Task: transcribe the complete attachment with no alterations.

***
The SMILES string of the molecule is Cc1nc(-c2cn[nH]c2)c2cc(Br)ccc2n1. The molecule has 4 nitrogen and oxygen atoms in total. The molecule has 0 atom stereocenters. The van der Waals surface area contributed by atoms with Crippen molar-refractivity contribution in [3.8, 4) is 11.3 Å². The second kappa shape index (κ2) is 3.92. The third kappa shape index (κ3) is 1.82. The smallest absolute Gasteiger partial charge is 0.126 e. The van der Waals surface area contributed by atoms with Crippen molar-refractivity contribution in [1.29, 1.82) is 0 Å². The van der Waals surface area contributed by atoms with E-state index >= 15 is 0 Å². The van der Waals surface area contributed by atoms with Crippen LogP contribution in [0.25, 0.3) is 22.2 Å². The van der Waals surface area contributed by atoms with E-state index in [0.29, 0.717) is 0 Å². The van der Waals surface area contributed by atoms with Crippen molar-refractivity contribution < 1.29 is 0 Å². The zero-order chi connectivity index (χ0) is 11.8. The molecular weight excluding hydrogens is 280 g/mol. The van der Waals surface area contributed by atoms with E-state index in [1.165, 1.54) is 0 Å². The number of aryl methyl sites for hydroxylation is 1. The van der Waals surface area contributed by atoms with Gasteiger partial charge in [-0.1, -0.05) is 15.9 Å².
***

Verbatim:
The SMILES string of the molecule is Cc1nc(-c2cn[nH]c2)c2cc(Br)ccc2n1. The molecule has 4 nitrogen and oxygen atoms in total. The molecule has 0 atom stereocenters. The van der Waals surface area contributed by atoms with Crippen molar-refractivity contribution in [3.8, 4) is 11.3 Å². The second kappa shape index (κ2) is 3.92. The third kappa shape index (κ3) is 1.82. The smallest absolute Gasteiger partial charge is 0.126 e. The van der Waals surface area contributed by atoms with Crippen molar-refractivity contribution in [1.29, 1.82) is 0 Å². The van der Waals surface area contributed by atoms with E-state index >= 15 is 0 Å². The van der Waals surface area contributed by atoms with Crippen LogP contribution in [0.25, 0.3) is 22.2 Å². The van der Waals surface area contributed by atoms with E-state index in [0.29, 0.717) is 0 Å². The van der Waals surface area contributed by atoms with Crippen molar-refractivity contribution < 1.29 is 0 Å². The zero-order chi connectivity index (χ0) is 11.8. The molecular weight excluding hydrogens is 280 g/mol. The van der Waals surface area contributed by atoms with E-state index in [1.165, 1.54) is 0 Å². The number of aryl methyl sites for hydroxylation is 1. The van der Waals surface area contributed by atoms with Gasteiger partial charge in [-0.1, -0.05) is 15.9 Å².